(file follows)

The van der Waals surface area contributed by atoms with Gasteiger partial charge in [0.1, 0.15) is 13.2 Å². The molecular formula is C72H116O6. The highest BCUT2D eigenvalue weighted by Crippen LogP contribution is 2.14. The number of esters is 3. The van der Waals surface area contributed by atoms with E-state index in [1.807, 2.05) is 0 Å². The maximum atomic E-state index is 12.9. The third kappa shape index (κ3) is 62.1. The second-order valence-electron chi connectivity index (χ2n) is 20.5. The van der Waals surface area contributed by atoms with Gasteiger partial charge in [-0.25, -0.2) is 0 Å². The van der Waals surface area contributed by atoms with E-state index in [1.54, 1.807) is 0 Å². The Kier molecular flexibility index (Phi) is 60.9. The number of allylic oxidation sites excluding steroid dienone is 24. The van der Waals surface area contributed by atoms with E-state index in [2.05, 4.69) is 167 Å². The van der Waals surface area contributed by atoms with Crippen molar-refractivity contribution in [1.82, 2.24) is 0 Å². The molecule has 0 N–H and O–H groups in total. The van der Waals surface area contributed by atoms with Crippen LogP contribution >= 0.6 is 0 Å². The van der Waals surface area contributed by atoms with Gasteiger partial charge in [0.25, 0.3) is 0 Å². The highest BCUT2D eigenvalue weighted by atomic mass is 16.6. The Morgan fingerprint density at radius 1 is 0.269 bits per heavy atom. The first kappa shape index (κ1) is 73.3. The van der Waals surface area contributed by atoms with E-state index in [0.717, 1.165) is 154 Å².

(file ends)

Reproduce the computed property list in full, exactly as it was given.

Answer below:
The van der Waals surface area contributed by atoms with Gasteiger partial charge in [0.1, 0.15) is 13.2 Å². The molecular formula is C72H116O6. The highest BCUT2D eigenvalue weighted by Crippen LogP contribution is 2.14. The number of esters is 3. The van der Waals surface area contributed by atoms with E-state index in [1.807, 2.05) is 0 Å². The maximum atomic E-state index is 12.9. The third kappa shape index (κ3) is 62.1. The second-order valence-electron chi connectivity index (χ2n) is 20.5. The van der Waals surface area contributed by atoms with Gasteiger partial charge in [-0.25, -0.2) is 0 Å². The van der Waals surface area contributed by atoms with E-state index in [1.54, 1.807) is 0 Å². The Kier molecular flexibility index (Phi) is 60.9. The number of allylic oxidation sites excluding steroid dienone is 24. The van der Waals surface area contributed by atoms with E-state index in [2.05, 4.69) is 167 Å². The van der Waals surface area contributed by atoms with Crippen molar-refractivity contribution in [1.82, 2.24) is 0 Å². The molecule has 0 N–H and O–H groups in total. The van der Waals surface area contributed by atoms with Crippen LogP contribution >= 0.6 is 0 Å². The van der Waals surface area contributed by atoms with Gasteiger partial charge in [0.25, 0.3) is 0 Å². The highest BCUT2D eigenvalue weighted by atomic mass is 16.6. The Morgan fingerprint density at radius 1 is 0.269 bits per heavy atom. The first kappa shape index (κ1) is 73.3. The van der Waals surface area contributed by atoms with E-state index in [0.717, 1.165) is 154 Å².